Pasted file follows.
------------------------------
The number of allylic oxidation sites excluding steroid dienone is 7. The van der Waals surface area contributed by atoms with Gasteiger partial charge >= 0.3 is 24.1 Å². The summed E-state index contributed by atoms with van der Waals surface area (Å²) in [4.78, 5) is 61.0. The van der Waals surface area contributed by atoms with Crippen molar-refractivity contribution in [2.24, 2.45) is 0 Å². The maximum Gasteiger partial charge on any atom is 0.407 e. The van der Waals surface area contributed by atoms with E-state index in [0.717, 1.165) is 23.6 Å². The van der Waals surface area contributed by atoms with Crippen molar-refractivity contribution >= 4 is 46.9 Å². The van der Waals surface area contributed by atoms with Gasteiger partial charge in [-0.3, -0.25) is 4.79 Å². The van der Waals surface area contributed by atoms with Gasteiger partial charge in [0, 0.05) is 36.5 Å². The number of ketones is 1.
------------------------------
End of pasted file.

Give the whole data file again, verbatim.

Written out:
The number of allylic oxidation sites excluding steroid dienone is 7. The van der Waals surface area contributed by atoms with Gasteiger partial charge >= 0.3 is 24.1 Å². The summed E-state index contributed by atoms with van der Waals surface area (Å²) in [4.78, 5) is 61.0. The van der Waals surface area contributed by atoms with Crippen molar-refractivity contribution in [2.24, 2.45) is 0 Å². The maximum Gasteiger partial charge on any atom is 0.407 e. The van der Waals surface area contributed by atoms with E-state index in [0.717, 1.165) is 23.6 Å². The van der Waals surface area contributed by atoms with Crippen molar-refractivity contribution >= 4 is 46.9 Å². The van der Waals surface area contributed by atoms with Gasteiger partial charge in [-0.3, -0.25) is 4.79 Å². The van der Waals surface area contributed by atoms with Gasteiger partial charge in [0, 0.05) is 36.5 Å². The number of ketones is 1.